KIDS ASK! What Would Happen if You Fell in a Volcano?

Nyiragongo Volcano, Democratic Republic of Congo
Cai Tjeenk Willink (Caitjeenk)CC BY-SA 3.0, via Wikimedia Commons

Here at HTHT, we teach a LOT of science, and the best part about it is feeding young scientists’ curiosity about this amazing world we live in!  Although our programs are jam packed with experiments, we make time to let our young scientists ask us whatever questions they’ve always wanted to ask a scientist.   

In the coming weeks, we will be sharing a special series of articles answering some of the most frequent questions that come up from our young partners in science.  Our question this week is:

What Would Happen if You Fell in a Volcano?

If you’ve seen Lord of the Rings: Return of the King, you know that the ending involves a very famous, and very deadly volcano (if you haven’t seen it, we won’t spoil it for you).  In movies, games, and TV, fighting around volcanoes and even falling into them seem to happen a lot.  Fortunately, we know from volcano scientists, who have the very cool title of “Volcanologists,” that actually falling into an active volcano or lava flow does not happen very often.  This is partly because a Volcanologist studies when and where volcanoes are erupting to help keep people safe, and help them get out of the way of any volcanoes that might be dangerous.  However, it is a scientific fact that volcanoes are so hot and powerful that they can kill you very quickly, just not in the way that we see in movies.

You might be surprised to know that Volcanologists, who are specially trained after years of school, actually CAN walk right up to lava flows and even reach in with tools to take samples of super-hot lava!  Lava fresh from the eruption can be anywhere from a scorching 1,600 to 2,200 degrees F.  Volcanologists sometimes have to wear special helmets made with gold and special suits made with aluminum to reflect the heat, but even then they cannot stay near an active eruption for more than a few minutes.  However, there have been enough brave Volcanologists who have done enough awesome volcano science to be able to tell us exactly what would happen if you fell in to the caldera, or cone, of a volcano right into the lava there.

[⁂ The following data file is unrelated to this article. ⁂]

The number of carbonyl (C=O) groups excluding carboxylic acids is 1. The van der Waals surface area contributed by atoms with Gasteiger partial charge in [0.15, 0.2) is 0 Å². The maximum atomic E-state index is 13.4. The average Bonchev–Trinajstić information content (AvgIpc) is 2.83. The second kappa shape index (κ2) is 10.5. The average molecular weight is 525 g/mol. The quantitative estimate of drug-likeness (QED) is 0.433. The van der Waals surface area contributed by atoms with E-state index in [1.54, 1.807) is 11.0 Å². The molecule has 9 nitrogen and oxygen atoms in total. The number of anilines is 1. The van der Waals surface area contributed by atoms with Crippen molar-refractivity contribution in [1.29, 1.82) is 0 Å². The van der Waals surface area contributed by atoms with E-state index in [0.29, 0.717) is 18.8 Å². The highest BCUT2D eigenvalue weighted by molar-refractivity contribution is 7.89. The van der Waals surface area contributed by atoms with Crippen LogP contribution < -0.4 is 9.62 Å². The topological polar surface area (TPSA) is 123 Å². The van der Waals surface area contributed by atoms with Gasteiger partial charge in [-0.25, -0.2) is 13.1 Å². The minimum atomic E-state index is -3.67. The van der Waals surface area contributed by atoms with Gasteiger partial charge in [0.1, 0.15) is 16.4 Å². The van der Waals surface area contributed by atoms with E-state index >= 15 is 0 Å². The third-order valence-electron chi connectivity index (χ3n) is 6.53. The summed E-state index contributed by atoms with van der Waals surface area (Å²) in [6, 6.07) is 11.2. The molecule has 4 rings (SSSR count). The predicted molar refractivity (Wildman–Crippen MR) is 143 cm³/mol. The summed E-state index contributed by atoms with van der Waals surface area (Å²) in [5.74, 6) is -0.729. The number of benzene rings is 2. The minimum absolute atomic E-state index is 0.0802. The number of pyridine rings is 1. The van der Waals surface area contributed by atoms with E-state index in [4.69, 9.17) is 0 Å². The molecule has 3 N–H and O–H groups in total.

Movies and TV give us an idea that lava is like water, and can swallow you up just like when you go off a diving board into a pool.  That’s not really true.  Water is a liquid with high viscosity, which means it’s not very dense and it flows easily.  Lava is thick, gooey, melted rock, not water.  Its molecules are totally different than water.  It has what’s called low viscosity, which means it’s very dense and heavy, and flows pretty slowly.  This means that if you landed on most kinds of lava, you’d more likely just hit the surface and sink in a little bit, not go under completely.  But that doesn’t mean you could just walk across the surface and climb out! 

Volcanologists want people to know that the atmosphere AROUND a volcano can be just as deadly as the lava itself.  Although lava is scary looking, the invisible gases volcanoes can give off can be much worse for you. Because a volcano is bringing up all kinds of elements and compounds from deep in the earth, it means that there are many toxic gases around it, such as Carbon Dioxide and Carbon Sulfide , which can asphyxiate you, stop you from breathing, before you even get close to the lava itself.  Plus, the air right around and above the lava in a volcano is very, very hot.  It can be just as hot as the lava itself.  So, the scientific answer to this burning question is a little gross, but it’s true: if you did fall in a volcano, you would probably asphyxiate immediately from all the toxic gases in there, and at the same time, your whole body would burst into flames from the heat.  A volcano is SO hot that if you fell in, even if you fell for just a few seconds, only your bones and ashes would remain to actually land on the lava!

Volcanoes are very, very powerful natural phenomenon that have been shaping the earth and affecting human lives since the beginning of time.  They are an important part of the world we live in and if you are ever near an active volcano,  be sure to go with an expert guide and follow all of their directions carefully.  Most people don’t know that the gases and heat around a volcano can be dangerous too, but now you do.  So, thanks to science, you are now fully volcano-safe! 

Sources and Further Information:

How Volcanologists Study Lava:

A Volcanologist in the Field:

What Really Happens When You Fall into Lava:

More about Lava and Human Bodies:

What Really Happened in Pompeii:

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